Today, a company shared an offer on the EduHustles list for teachers to give feedback on their product.
Actually, I think the timing for this is perfect.
Right now, teachers could use a chance to earn a little extra compensation or a gift for sharing their opinion. Those without young kids probably do have some more time on their hands than usual. And everyone's probably spending some more time on their devices.
So, with the topic of interviewing educators on my mind, I wanted to share 7 questions for teacher interviews. This is excerpted from The LunchTime Files: A Ground-Up Guide to Marketing Your Education Product or Service:
- Tell me about your teaching situation.
- What is a typical day for you like?
- What's happening, what will happen if this problem does not get fixed?
- What other solutions have you tried for this problem?
- If you could wave a magic wand, what would the perfect outcome be?
- What else would you like to add that I haven't asked you about?
- Is it OK if I follow-up with you?
When writing copy for education companies, I can go from being a novice to being an expert on a company's marketing by asking these 7 questions to 5-10 customers.
In the book, I talk about how these customer interviews are the foundation for any other marketing that you do.
As the name suggests, I recorded the book on walks around my school's neighborhood during lunch time. And yes, the audiobook (which is available by clicking the drop-down menu on the Gumroad page) is actually the recordings of me talking into my AirPods on these walks.
The details are here.
Thanks for reading,
PS - Here's another longer excerpt from chapter 3, page 17-18 all about interviewing teachers and school leaders to create a good foundation for (or to refresh) your marketing...
I once conducted a customer interview with a home economics teacher for an
edtech startup client. This is not too popular of a class anymore. So I began the conversation by
asking the teacher to tell me about teaching that subject area, and what it was like to be the only
teacher in a school teaching a particular subject. I asked her about what kids cook. Do they ever
burn stuff? Are there any good stories of kids who went on to really like cooking?
I didn't ask all those word-for-word, but you catch my drift of what you should do. Maybe you
can Google the person you’re talking to and learn something interesting about them. Ask them
about that. Say, "Hey, just in trying to prepare, I found that you were from city X or went to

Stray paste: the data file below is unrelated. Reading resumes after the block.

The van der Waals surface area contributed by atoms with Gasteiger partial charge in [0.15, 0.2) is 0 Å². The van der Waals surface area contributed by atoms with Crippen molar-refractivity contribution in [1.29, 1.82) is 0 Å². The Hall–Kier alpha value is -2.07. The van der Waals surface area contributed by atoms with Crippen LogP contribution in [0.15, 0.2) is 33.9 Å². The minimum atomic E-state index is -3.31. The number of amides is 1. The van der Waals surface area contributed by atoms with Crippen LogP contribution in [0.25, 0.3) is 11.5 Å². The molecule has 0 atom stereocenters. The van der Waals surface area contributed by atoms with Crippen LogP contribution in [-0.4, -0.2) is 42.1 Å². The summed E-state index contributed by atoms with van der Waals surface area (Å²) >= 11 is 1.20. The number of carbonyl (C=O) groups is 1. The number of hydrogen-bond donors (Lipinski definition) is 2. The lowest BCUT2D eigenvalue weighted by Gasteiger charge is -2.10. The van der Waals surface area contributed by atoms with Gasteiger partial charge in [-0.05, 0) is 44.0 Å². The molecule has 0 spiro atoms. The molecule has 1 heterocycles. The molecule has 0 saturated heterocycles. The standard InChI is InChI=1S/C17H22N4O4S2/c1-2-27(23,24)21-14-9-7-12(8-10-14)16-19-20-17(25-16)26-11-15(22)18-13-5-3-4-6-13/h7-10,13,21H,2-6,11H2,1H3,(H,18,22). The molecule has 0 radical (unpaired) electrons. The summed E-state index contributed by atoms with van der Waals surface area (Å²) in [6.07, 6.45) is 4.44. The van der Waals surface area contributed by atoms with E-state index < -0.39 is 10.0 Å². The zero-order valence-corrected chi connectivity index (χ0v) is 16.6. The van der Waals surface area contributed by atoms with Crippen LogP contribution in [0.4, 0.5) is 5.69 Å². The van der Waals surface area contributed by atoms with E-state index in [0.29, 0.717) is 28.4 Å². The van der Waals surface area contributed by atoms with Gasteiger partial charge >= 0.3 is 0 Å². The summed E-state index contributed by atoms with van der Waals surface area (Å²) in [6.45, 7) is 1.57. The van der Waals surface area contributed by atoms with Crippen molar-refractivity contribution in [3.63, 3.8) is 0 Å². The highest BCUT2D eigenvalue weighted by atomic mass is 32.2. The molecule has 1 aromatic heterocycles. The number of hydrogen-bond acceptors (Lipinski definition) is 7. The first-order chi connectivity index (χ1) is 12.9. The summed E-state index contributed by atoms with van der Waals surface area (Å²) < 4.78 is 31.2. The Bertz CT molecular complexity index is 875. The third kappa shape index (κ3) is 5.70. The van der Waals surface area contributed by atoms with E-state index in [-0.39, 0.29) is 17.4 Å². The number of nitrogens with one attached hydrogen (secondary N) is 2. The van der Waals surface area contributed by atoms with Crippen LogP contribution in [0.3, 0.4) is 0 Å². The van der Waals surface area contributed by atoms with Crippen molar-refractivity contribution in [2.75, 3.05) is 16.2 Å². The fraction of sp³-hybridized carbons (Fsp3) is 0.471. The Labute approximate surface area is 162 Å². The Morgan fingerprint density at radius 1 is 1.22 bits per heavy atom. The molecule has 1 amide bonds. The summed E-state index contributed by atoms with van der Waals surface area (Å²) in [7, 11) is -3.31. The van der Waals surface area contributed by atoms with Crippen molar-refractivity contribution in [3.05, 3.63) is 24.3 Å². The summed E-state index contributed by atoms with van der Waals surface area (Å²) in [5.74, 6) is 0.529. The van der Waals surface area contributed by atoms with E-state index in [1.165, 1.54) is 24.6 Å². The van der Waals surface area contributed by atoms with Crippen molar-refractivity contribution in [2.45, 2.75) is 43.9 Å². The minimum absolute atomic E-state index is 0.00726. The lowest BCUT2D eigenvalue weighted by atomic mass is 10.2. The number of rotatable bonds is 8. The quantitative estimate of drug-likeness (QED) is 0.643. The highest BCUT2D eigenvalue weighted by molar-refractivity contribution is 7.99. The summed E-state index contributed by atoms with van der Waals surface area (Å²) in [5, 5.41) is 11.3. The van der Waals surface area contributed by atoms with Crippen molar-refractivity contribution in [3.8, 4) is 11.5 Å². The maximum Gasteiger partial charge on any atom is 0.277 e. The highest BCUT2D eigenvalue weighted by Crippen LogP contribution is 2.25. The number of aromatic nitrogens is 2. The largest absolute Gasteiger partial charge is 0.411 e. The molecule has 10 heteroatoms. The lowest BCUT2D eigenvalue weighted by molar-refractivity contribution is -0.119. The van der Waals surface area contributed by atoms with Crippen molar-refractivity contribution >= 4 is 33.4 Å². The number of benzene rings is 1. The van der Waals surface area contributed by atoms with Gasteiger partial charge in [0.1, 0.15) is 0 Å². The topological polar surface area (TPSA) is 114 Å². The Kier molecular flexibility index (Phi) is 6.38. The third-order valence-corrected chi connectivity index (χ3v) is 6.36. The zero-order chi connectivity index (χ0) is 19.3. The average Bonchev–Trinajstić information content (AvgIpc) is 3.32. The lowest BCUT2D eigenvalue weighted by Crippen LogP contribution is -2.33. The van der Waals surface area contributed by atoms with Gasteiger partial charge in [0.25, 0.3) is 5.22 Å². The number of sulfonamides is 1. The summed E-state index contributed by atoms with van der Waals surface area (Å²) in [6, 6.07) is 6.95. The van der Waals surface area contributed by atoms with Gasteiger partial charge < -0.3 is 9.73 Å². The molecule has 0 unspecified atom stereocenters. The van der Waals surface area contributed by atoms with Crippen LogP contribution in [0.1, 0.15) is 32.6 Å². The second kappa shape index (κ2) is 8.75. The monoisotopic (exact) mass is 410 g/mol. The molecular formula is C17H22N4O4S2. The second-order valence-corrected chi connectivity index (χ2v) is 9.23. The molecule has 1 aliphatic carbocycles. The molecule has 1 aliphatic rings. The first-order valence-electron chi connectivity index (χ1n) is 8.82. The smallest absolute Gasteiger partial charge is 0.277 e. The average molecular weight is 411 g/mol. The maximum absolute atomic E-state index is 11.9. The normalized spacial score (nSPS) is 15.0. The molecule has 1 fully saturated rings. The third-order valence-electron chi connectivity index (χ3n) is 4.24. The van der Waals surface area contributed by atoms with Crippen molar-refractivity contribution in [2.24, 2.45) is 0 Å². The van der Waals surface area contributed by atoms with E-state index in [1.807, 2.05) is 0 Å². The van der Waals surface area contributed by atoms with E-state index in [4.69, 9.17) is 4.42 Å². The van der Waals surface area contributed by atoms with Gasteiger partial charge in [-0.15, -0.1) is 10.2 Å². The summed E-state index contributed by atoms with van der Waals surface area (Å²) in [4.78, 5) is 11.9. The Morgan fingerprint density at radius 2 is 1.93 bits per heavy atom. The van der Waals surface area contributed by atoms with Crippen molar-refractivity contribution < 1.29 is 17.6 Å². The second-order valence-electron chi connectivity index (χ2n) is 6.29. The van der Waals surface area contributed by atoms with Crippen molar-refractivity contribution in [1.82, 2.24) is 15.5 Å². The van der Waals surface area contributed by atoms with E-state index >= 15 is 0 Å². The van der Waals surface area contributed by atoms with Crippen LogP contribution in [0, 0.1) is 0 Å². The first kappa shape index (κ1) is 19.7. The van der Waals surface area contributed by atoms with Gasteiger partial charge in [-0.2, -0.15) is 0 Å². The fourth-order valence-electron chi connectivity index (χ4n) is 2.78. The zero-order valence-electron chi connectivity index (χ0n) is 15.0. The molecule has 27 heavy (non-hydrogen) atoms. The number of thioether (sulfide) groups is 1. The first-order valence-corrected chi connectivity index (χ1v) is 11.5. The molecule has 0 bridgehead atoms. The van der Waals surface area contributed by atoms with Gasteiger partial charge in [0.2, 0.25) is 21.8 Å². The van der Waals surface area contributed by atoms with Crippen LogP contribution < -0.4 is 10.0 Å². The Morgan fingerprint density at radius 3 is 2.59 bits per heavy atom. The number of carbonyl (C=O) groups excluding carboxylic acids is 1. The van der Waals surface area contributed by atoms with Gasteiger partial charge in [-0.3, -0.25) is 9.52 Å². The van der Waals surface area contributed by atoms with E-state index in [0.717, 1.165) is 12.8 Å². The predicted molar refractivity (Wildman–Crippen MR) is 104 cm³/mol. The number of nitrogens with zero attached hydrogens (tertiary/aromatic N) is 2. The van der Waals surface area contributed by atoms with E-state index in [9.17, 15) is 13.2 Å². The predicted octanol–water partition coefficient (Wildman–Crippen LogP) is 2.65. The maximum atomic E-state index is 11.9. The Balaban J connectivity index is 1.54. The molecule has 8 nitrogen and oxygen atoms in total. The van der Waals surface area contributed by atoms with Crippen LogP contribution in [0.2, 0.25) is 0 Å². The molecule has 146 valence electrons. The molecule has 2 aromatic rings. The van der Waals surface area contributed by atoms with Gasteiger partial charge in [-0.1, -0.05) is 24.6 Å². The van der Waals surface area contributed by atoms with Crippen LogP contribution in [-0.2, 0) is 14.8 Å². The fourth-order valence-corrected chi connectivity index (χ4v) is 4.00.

college X. Have you ever heard of this place or do you know this person?" This shows that
you're connecting as a human first. People in education, which is a business of people, are
going to value that.
Then, I often ask, "Tell me about your teaching situation." I think that's a nice general way for
them to answer in whatever kind of open ended way that they would like. So notice that is not
saying, "Tell me what grade you teach, what subjects." Just say, "Tell me about your teaching
situation," and they'll tell you a lot more, this as well as what they like, what they don't like, et
cetera, after. And this could be the same thing if it's an administrator or even a parent for
consumer education product. "Tell me about your parenting situation. Tell me about your school
that you lead."
Next, I would ask, "What is a typical day for you like?" This gives you a little bit more insight into
what they're doing, how they spend their time, what kind of problems they might be facing, et
cetera. Then I would get into the problem that you're solving, so let's say again, it was a product
about reducing absenteeism in low income schools. I would say, "Tell me about student
attendance at your school," again, keeping it very broad and open ended.
The important part is the followup questions. When you think they're done speaking, resist the
urge to immediately jump in and follow up. Let silence go for even two or three seconds, which
will feel uncomfortable to let the people talk. They're going to fill in the gaps more often than not
with more information, even if it's just because they felt uncomfortable for a second with the
silence, so they decided to talk more. Don't worry about that. If they agree to talk to you, they
want to tell you more.
After that, one of the best ways to continue the conversation is to just try to repeat back what
they said to you in your own words. So if they said, "Well, I took over about seven years ago
and after that, we had a huge company leave the town which caused economic depression.
Things haven't been going so well and for a lot of kids, school is just not on the top of their list,"
you might say, "Yeah, that must be difficult. I appreciate you telling me about that. So it seems
like for a lot of your student population, school is not their number one priority." You just repeat it
back in the way that you heard it. This will either allow them to correct you if you weren't exactly
accurate or it'll allow them to elaborate on whatever they want to tell you more about. So that's
why your two most important tactics are just simply being silent and repeating back what they
If you've read this far, then you can check out the rest of The Lunch Time Files: A Ground-Up Guide to Marketing Your Education Product or Service here.